Am I the only one who has something to do at the end of the day, so as a result I spend the day thinking about it and waiting so I can finally relax? No? That’s because it’s more common than you think.
For as long as I recall, I have stressed about the events I have to do during the day and I definitely thought I was the only one. But, it turns out theres a term for it; anticipatory anxiety. During this post, I want to explore the definition of it and ways to reduce it’s burden.
Anticipatory anxiety is where a person experiences increased levels of anxiety by thinking about an event or situation in the future. Rather than being a specific disorder in its own right, anticipatory anxiety is a symptom commonly found in a number of anxiety related conditions, such as generalised anxiety.https://www.anxietyuk.org.uk/anxiety-type/anticipatory-anxiety/#:~:text=Anticipatory%20anxiety%20is%20where%20a,conditions%2C%20such%20as%20generalised%20anxiety.
This quote from Anxiety UK sums it up quite well, basically, it’s increased levels of anxiety caused by a future event. Further on, it proceeds to explain that it can be draining for up to months leading up to this event, often causing people worry and anticipate the worst.
For me, I’ve found I experience it mostly on a daily basis and I feel as if I cannot relax until the event has occured, for example, this could be tutoring my student or even my online zoom class. Evidently, its quite a common occurance and can cause people to feel drained during the day. Of course, there’s never a complete treatment, though symptoms can be alleviated. So, let’s get into it.
I’d just like to clarify, I still experience this quite often, therefore; I’m not enitrely sure if these will work for me but everyone is different. Healing is a journey and now that I have a name for it, I can work towards reducing it. These techniques listed will be sourced from websites dedicated to mental health.
- Deep breathing. This technique is mean’t to aid in regulating heart beat and assist when hyperventilating. Personally, I feel this would be best during an anxiety attack or panic attack. Although it could help with reducing the increase in heart rate during negative thoughts.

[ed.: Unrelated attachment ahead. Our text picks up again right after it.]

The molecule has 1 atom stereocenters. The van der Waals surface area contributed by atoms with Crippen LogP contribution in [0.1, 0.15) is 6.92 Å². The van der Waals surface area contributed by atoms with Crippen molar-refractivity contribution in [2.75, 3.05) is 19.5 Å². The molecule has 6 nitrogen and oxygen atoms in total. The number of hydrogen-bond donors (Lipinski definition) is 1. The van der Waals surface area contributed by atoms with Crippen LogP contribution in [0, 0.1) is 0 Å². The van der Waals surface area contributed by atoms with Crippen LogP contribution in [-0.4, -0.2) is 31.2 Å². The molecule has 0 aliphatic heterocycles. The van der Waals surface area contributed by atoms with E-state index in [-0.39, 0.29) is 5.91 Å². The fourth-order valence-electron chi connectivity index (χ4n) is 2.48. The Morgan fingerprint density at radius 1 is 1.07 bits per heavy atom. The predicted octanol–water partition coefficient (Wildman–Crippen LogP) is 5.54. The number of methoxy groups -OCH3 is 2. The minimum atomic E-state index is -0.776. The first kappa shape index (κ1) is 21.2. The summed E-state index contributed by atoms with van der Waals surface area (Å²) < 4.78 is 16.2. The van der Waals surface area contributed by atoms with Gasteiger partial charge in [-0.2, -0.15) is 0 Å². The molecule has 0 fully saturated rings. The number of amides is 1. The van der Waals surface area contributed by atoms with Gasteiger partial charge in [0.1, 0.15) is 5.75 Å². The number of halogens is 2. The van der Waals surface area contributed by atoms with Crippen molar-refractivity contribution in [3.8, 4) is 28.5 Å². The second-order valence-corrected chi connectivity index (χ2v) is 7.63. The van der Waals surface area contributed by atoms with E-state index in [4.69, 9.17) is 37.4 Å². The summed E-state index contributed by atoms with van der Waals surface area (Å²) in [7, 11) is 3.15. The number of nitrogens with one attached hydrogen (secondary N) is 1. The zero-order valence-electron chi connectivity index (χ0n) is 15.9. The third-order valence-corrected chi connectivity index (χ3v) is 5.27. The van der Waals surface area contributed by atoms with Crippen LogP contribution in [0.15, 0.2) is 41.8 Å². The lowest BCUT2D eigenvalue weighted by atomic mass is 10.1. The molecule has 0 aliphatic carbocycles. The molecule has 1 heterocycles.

- Journal writing. Stoic is a good app for this, it is mostly free (10/10 for not putting a high price on mental health). It asks you to fill it out three times a day, however it’s okay if you don’t. Firstly, it will ask how well you slept and how motivated you feel, then it will tell you to identify what you want to focus on today. It proceeds to ask you the single most important thing you need to do and gets you to write what you’re grateful for. There are also breathing and mediation techniques on it. I definitely recommend it!
- Speak out loud to yourself and shut down the negative thoughts. I’ve done this in the past and it does work quite well. The only issue is it’s a mental battle and sometimes it’s a hard barrier to cross.
- Reframe your thinking. Again, this is a mental battle. I think it is do-able, however, I feel some people might not be at that stage in their journey to reframe their thinking.
- Place your attention on the anxiety but don’t judge it. This can aid in the prevention of over-analysing a situation. If no over-analysing occurs, your brain can’t think constantly and panic.
These are just a few techniques that can help, again, it depends on the person. Mental health is journey and it’s important to find what works best for you.
Thanks for reading! Also be sure to check out my science blog if you have time! That Hipster Scientist